Solving for perimeter and dimensions of a rectangle

In summary: That is the derivative of P=2L+32/L which is P= 2L+32/LNow, when is that 0?P=2+ 32/L^2P'= -64/L^3Set that equal to 0.-64/L^3= 0-64= 0L= 0That is a critical point. But you cannot have a rectangle with area 16 if one side is 0! So that is not a solution.The only other possibility is that L= 0. In summary, the conversation is about finding the smallest perimeter for a rectangle with an area of 16. The solution involves finding
  • #1
646
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I understand calculus, I just don't understand how it is applied to solve these sorts of problems.

Homework Statement


What is the smallest perimeter for a rectangle with an area of 16, and what are its dimensions?

Homework Equations


A=L*W
P=2W+2L

The Attempt at a Solution



I managed to get the perimeter equation down to one variable like so:

Area is 16.

A=LW
16=LW
16/L=W

P=2L+2(16/L)
P=(2L2+32)/L

and this is where I stop. I just don't see how this can be applied to the situation stated.
 
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  • #2
Well you now have a function, P, of just one variable, L. You want to find when this function is a minimum? Have you been shown how to find the minimum points of a function using calculus?
 
  • #3
Yes I have.

I need to look for locations where the first derivative is zero and the second derivative is positive on both sides of the critical point.

I'm just having a tricky time actually applying calculus to these situations.
 
  • #4
Ok. The easiest way to do these types of problems is probably to first find all of the critical point of the function (i.e. where the derivative is zero or undefined). From there, you can then check whether the critical point(s) you find are local maximums/minimums or inflections by evaluating the second derivative at those points.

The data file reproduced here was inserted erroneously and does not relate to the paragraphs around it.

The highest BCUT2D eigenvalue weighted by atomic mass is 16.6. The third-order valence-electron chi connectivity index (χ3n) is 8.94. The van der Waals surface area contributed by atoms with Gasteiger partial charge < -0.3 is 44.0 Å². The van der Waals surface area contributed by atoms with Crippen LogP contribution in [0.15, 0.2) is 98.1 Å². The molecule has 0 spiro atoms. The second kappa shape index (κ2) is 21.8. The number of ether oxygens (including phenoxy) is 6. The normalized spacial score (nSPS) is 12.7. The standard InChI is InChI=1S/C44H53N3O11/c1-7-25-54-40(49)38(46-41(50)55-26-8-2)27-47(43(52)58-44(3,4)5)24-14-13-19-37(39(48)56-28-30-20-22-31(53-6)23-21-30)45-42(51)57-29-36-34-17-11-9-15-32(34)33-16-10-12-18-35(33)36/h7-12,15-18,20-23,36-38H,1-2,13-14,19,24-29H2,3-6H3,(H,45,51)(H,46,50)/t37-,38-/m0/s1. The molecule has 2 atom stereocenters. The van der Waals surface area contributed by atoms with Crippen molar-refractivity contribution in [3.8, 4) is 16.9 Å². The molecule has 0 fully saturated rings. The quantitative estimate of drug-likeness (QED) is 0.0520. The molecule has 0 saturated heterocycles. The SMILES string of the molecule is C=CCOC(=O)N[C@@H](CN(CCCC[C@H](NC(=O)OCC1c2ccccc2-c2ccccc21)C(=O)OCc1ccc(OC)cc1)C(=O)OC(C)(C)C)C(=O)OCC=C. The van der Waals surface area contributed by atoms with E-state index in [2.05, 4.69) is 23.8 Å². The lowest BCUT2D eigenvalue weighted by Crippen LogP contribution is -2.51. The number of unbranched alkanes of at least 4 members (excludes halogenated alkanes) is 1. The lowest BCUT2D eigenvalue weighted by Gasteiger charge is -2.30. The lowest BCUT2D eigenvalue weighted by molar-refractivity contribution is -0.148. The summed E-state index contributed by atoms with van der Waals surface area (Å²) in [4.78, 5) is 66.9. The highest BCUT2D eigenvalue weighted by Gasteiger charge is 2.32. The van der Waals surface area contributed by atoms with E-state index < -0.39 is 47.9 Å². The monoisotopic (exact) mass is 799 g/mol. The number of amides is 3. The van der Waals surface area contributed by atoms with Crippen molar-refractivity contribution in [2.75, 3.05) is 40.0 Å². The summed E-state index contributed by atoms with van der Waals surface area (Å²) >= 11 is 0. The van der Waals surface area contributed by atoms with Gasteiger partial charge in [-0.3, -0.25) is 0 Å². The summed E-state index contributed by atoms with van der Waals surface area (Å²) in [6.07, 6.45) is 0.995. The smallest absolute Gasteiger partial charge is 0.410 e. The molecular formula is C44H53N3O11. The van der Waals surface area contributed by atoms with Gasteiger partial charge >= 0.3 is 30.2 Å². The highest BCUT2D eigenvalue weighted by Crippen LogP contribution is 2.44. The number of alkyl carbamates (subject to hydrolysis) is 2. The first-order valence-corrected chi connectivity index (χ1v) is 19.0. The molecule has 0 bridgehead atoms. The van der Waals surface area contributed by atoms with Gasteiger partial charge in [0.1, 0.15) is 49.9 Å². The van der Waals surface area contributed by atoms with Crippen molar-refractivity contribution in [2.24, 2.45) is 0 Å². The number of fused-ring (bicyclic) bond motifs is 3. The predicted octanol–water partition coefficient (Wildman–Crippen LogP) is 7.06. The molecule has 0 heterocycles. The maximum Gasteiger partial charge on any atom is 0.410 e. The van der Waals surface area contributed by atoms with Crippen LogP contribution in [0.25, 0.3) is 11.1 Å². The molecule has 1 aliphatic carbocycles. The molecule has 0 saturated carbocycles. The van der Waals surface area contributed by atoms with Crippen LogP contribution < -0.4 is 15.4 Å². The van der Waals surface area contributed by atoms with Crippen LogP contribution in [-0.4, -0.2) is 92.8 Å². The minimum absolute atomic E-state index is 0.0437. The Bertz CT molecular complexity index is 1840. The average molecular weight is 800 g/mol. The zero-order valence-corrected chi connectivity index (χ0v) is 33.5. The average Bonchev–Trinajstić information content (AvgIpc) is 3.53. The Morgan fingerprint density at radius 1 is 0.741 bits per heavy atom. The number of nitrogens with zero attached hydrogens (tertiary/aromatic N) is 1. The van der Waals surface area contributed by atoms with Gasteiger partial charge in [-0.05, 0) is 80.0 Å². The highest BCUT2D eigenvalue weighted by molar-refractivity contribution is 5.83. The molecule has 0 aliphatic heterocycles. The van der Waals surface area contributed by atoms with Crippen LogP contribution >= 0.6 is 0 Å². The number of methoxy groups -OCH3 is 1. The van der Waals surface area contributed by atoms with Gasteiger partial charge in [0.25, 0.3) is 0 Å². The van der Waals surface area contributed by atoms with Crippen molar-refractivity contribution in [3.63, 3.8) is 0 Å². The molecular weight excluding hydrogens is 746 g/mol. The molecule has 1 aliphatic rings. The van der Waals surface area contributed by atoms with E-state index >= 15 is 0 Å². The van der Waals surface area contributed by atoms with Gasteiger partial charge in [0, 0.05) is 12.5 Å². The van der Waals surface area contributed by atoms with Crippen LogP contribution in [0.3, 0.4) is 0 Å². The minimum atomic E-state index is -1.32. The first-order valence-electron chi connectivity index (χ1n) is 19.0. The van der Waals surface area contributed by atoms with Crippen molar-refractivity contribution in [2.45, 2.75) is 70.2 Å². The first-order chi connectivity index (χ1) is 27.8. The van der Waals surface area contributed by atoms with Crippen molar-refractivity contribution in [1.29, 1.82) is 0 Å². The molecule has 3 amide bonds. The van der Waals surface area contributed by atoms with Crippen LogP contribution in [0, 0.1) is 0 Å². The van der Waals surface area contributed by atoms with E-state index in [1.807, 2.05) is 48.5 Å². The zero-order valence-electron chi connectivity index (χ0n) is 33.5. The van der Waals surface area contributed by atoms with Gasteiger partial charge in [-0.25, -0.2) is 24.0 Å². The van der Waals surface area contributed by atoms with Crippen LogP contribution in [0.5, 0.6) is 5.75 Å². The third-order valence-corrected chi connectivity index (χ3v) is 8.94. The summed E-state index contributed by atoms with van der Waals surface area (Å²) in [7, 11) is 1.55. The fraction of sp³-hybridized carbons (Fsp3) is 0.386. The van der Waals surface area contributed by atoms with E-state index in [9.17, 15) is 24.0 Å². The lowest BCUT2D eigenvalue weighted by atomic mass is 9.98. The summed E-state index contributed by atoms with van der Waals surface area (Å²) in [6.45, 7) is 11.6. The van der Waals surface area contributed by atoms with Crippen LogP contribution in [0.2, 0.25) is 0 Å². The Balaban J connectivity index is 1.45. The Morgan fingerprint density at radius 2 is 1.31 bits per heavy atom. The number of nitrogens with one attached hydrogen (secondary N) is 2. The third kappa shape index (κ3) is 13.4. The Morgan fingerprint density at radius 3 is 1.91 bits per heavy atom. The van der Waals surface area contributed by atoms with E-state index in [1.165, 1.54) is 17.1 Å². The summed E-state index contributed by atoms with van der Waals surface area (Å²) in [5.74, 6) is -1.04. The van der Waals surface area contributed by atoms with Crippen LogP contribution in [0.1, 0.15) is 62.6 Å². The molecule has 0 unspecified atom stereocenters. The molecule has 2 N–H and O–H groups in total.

• #5
Lancelot59 said:
I understand calculus, I just don't understand how it is applied to solve these sorts of problems.

Homework Statement


What is the smallest perimeter for a rectangle with an area of 16, and what are its dimensions?


Homework Equations


A=L*W
P=2W+2L

The Attempt at a Solution



I managed to get the perimeter equation down to one variable like so:

Area is 16.

A=LW
16=LW
16/L=W

P=2L+2(16/L)
P=(2L2+32)/L

and this is where I stop. I just don't see how this can be applied to the situation stated.

Lancelot59 said:
Yes I have.

I need to look for locations where the first derivative is zero and the second derivative is positive on both sides of the critical point.

I'm just having a tricky time actually applying calculus to these situations.
Perhaps because you are not trying! What is the derivative of P= 2L+ 32/L? Where is that derivative 0?
 
  • #6
P=(2L^2+32)/L

Where do you get the power of 2?

"P=2L+2(16/L)
P=(2L2+32)/L" ??

P=2L+2(16/L)
P=2(L+16/L)

or

2L+32/L
L+16/L
 

What is the formula for finding the perimeter of a rectangle?

The formula for finding the perimeter of a rectangle is P = 2(l + w), where P is the perimeter, l is the length, and w is the width.

How do you find the dimensions of a rectangle given its perimeter?

To find the dimensions of a rectangle given its perimeter, you can use the formula P = 2(l + w) and plug in the value of the perimeter. Then, solve for either the length or the width by rearranging the equation.

Can you solve for the perimeter of a rectangle if you only know one side?

No, the perimeter of a rectangle cannot be determined if you only know one side. You need to know at least two sides in order to solve for the perimeter.

What is the difference between perimeter and area of a rectangle?

Perimeter is the distance around the outside of a shape, while area is the measure of the space inside the shape. The area of a rectangle is found by multiplying the length by the width, while the perimeter is found by adding the lengths of all sides.

How do you find the dimensions of a rectangle with a given area?

To find the dimensions of a rectangle with a given area, you can use the formula A = l * w, where A is the area, l is the length, and w is the width. Plug in the area and solve for either the length or the width by rearranging the equation.

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